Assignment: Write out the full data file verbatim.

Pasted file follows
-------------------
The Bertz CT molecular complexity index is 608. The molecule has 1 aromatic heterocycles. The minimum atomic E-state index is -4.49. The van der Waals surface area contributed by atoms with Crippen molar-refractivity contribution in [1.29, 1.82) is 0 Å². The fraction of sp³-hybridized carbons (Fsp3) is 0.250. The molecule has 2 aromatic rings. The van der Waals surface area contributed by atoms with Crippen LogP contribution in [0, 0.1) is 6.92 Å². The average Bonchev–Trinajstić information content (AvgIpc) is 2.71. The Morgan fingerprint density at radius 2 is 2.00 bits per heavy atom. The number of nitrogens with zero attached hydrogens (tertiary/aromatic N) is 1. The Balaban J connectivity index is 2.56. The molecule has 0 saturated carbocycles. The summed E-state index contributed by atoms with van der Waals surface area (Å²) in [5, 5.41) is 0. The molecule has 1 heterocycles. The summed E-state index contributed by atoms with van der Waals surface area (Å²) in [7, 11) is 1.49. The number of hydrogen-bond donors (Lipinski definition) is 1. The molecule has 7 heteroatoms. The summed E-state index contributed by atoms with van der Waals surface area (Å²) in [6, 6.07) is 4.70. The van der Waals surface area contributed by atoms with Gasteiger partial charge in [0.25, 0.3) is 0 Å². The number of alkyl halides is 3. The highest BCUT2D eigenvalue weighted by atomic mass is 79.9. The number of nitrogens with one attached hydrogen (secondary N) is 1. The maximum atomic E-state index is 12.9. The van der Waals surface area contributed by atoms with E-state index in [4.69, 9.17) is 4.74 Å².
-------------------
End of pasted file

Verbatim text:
The Bertz CT molecular complexity index is 608. The molecule has 1 aromatic heterocycles. The minimum atomic E-state index is -4.49. The van der Waals surface area contributed by atoms with Crippen molar-refractivity contribution in [1.29, 1.82) is 0 Å². The fraction of sp³-hybridized carbons (Fsp3) is 0.250. The molecule has 2 aromatic rings. The van der Waals surface area contributed by atoms with Crippen LogP contribution in [0, 0.1) is 6.92 Å². The average Bonchev–Trinajstić information content (AvgIpc) is 2.71. The Morgan fingerprint density at radius 2 is 2.00 bits per heavy atom. The number of nitrogens with zero attached hydrogens (tertiary/aromatic N) is 1. The Balaban J connectivity index is 2.56. The molecule has 0 saturated carbocycles. The summed E-state index contributed by atoms with van der Waals surface area (Å²) in [5, 5.41) is 0. The molecule has 1 heterocycles. The summed E-state index contributed by atoms with van der Waals surface area (Å²) in [7, 11) is 1.49. The number of hydrogen-bond donors (Lipinski definition) is 1. The molecule has 7 heteroatoms. The summed E-state index contributed by atoms with van der Waals surface area (Å²) in [6, 6.07) is 4.70. The van der Waals surface area contributed by atoms with Gasteiger partial charge in [0.25, 0.3) is 0 Å². The number of alkyl halides is 3. The highest BCUT2D eigenvalue weighted by atomic mass is 79.9. The number of nitrogens with one attached hydrogen (secondary N) is 1. The maximum atomic E-state index is 12.9. The van der Waals surface area contributed by atoms with E-state index in [4.69, 9.17) is 4.74 Å².